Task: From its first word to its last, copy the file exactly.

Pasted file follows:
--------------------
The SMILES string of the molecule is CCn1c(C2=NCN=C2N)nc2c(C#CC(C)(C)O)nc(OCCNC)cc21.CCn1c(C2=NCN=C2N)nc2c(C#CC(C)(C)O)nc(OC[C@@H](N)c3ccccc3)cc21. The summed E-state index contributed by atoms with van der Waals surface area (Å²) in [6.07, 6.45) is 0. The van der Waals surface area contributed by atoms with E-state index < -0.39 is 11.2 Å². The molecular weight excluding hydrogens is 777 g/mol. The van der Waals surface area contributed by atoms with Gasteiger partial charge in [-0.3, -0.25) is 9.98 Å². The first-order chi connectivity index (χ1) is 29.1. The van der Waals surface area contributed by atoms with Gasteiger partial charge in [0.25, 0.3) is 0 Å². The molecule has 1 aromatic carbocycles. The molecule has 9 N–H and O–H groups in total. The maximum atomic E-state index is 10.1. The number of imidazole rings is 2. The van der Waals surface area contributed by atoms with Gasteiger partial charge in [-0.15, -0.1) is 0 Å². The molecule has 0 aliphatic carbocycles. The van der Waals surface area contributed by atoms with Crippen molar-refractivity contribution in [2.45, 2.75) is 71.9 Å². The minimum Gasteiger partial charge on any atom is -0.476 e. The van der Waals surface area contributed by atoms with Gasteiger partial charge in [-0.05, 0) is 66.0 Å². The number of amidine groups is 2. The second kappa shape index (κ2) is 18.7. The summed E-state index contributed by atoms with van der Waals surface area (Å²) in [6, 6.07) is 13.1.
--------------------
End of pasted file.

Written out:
The SMILES string of the molecule is CCn1c(C2=NCN=C2N)nc2c(C#CC(C)(C)O)nc(OCCNC)cc21.CCn1c(C2=NCN=C2N)nc2c(C#CC(C)(C)O)nc(OC[C@@H](N)c3ccccc3)cc21. The summed E-state index contributed by atoms with van der Waals surface area (Å²) in [6.07, 6.45) is 0. The van der Waals surface area contributed by atoms with E-state index < -0.39 is 11.2 Å². The molecular weight excluding hydrogens is 777 g/mol. The van der Waals surface area contributed by atoms with Gasteiger partial charge in [-0.3, -0.25) is 9.98 Å². The first-order chi connectivity index (χ1) is 29.1. The van der Waals surface area contributed by atoms with Gasteiger partial charge in [0.25, 0.3) is 0 Å². The molecule has 1 aromatic carbocycles. The molecule has 9 N–H and O–H groups in total. The maximum atomic E-state index is 10.1. The number of imidazole rings is 2. The van der Waals surface area contributed by atoms with Gasteiger partial charge in [-0.15, -0.1) is 0 Å². The molecule has 0 aliphatic carbocycles. The van der Waals surface area contributed by atoms with Crippen molar-refractivity contribution in [2.45, 2.75) is 71.9 Å². The minimum Gasteiger partial charge on any atom is -0.476 e. The van der Waals surface area contributed by atoms with Gasteiger partial charge in [-0.05, 0) is 66.0 Å². The number of amidine groups is 2. The second kappa shape index (κ2) is 18.7. The summed E-state index contributed by atoms with van der Waals surface area (Å²) in [6, 6.07) is 13.1.